I don't want to give any more away! This story is about more than just answering the questions of the's about Miranda discovering how to look outside of herself, to think of others and to offer a helping hand. It's about changing the course of a life.

Monday, July 27, 2009

Corn Maize

Jonah got lost in a patch of tall corn today.

And then he found his way out.

Here in the burbs we don't have a lot of square footage for a home garden, but we find a way to make it work. I am slightly regretting growing corn this year on account of the cheap and delicious corn readily available at the local grocery stores.

It takes up so much space and I think I would have preferred cantaloupe. And this summer would have been the perfect summer for cantaloupe, what with the 100 degree + temps and all.

We should have bodacious corn (that's the variety and an appropriate description) in another week or two. Mmmm, mmm!

Tuesday, July 21, 2009

How to Be a Boy: Buttering Your Bagel

When you butter your bagel, whatever you do, just make sure the butter dish looks like this when you are done.

Sunday, July 19, 2009

Light Saber Swim Noodles, $2.00...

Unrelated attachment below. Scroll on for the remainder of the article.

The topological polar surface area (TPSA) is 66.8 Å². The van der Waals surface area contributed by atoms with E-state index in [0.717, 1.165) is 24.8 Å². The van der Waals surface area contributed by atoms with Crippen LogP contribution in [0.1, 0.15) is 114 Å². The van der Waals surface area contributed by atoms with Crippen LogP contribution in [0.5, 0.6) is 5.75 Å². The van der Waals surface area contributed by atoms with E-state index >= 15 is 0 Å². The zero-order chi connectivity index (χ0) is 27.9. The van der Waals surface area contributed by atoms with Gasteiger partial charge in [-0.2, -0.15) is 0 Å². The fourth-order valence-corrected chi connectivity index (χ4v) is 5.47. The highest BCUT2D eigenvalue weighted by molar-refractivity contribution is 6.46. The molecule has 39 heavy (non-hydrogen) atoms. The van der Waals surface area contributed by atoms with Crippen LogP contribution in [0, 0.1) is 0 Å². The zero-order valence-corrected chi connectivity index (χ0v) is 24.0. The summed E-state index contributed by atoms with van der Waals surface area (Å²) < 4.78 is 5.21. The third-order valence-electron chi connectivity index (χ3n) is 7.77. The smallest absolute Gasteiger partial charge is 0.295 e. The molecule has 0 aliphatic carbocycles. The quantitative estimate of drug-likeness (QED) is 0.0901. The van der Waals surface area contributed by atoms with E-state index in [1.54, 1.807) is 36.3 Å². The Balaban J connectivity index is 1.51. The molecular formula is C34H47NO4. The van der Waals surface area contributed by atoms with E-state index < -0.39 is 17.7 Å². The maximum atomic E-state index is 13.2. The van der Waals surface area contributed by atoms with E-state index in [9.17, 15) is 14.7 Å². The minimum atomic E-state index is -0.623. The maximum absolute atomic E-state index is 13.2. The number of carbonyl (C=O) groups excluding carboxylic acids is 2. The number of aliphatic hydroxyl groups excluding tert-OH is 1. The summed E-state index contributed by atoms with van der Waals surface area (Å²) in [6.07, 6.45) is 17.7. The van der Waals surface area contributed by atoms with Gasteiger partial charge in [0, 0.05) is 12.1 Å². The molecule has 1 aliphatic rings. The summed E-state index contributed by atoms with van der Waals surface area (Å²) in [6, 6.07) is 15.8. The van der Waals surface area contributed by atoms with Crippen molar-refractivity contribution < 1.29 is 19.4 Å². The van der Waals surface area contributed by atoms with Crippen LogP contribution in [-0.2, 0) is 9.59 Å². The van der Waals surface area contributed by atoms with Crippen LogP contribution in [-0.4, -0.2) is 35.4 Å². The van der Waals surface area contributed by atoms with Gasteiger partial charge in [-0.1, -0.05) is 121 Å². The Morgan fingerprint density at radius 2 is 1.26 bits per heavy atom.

...hitting your brothers with impunity, priceless

Friday, July 17, 2009

I Made That!

After 2 and a half weeks*, a minor sewing machine glitch (which turned out, as it usually does, to be user error) and about thirty bucks (give or take...), I've made an original Margaret Sling Bag.

The best thing about sewing stuff is that Robert still thinks it saves money over buying from a store. He's so cute.

The pattern, which you can find at the above link, has instructions for a shoulder bag or a cross-body bag. I made the cross-body bag because that is just my thing.

I also got to pick out a funky button. This picture does not really do the funky button justice because the focus isn't super sharp, but I took these pictures this morning in Jonah and Isaac's bedroom while they were still sleeping. I had to take all the hats off these pegs and quietly open the curtains to get the light just right then take the pictures, all without waking them up.

*would have taken 3-4 hours (after cutting) to complete the project if my sewing machine issue hadn't cropped up.